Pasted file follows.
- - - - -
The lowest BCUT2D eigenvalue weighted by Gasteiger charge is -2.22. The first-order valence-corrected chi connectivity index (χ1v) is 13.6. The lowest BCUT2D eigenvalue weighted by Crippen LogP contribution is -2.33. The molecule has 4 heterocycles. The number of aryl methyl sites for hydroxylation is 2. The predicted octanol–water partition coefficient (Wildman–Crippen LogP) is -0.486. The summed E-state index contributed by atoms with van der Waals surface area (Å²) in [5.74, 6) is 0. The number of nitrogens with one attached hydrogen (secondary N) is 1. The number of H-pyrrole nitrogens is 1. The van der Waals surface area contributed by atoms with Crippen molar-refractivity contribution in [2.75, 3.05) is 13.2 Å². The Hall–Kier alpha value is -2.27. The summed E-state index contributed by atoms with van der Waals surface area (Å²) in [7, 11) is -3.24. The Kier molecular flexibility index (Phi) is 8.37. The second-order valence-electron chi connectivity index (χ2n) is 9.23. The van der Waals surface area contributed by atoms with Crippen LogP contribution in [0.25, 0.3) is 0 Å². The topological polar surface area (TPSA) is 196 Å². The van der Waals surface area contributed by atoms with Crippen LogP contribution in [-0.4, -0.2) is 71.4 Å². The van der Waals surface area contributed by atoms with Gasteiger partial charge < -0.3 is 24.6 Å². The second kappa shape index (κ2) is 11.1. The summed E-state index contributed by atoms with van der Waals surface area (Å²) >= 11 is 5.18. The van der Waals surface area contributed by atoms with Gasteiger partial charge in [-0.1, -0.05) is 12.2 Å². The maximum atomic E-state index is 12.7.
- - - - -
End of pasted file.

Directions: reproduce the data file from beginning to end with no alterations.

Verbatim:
The lowest BCUT2D eigenvalue weighted by Gasteiger charge is -2.22. The first-order valence-corrected chi connectivity index (χ1v) is 13.6. The lowest BCUT2D eigenvalue weighted by Crippen LogP contribution is -2.33. The molecule has 4 heterocycles. The number of aryl methyl sites for hydroxylation is 2. The predicted octanol–water partition coefficient (Wildman–Crippen LogP) is -0.486. The summed E-state index contributed by atoms with van der Waals surface area (Å²) in [5.74, 6) is 0. The number of nitrogens with one attached hydrogen (secondary N) is 1. The number of H-pyrrole nitrogens is 1. The van der Waals surface area contributed by atoms with Crippen molar-refractivity contribution in [2.75, 3.05) is 13.2 Å². The Hall–Kier alpha value is -2.27. The summed E-state index contributed by atoms with van der Waals surface area (Å²) in [7, 11) is -3.24. The Kier molecular flexibility index (Phi) is 8.37. The second-order valence-electron chi connectivity index (χ2n) is 9.23. The van der Waals surface area contributed by atoms with Crippen LogP contribution in [0.25, 0.3) is 0 Å². The topological polar surface area (TPSA) is 196 Å². The van der Waals surface area contributed by atoms with Crippen LogP contribution in [-0.4, -0.2) is 71.4 Å². The van der Waals surface area contributed by atoms with Gasteiger partial charge < -0.3 is 24.6 Å². The second kappa shape index (κ2) is 11.1. The summed E-state index contributed by atoms with van der Waals surface area (Å²) >= 11 is 5.18. The van der Waals surface area contributed by atoms with Gasteiger partial charge in [-0.1, -0.05) is 12.2 Å². The maximum atomic E-state index is 12.7.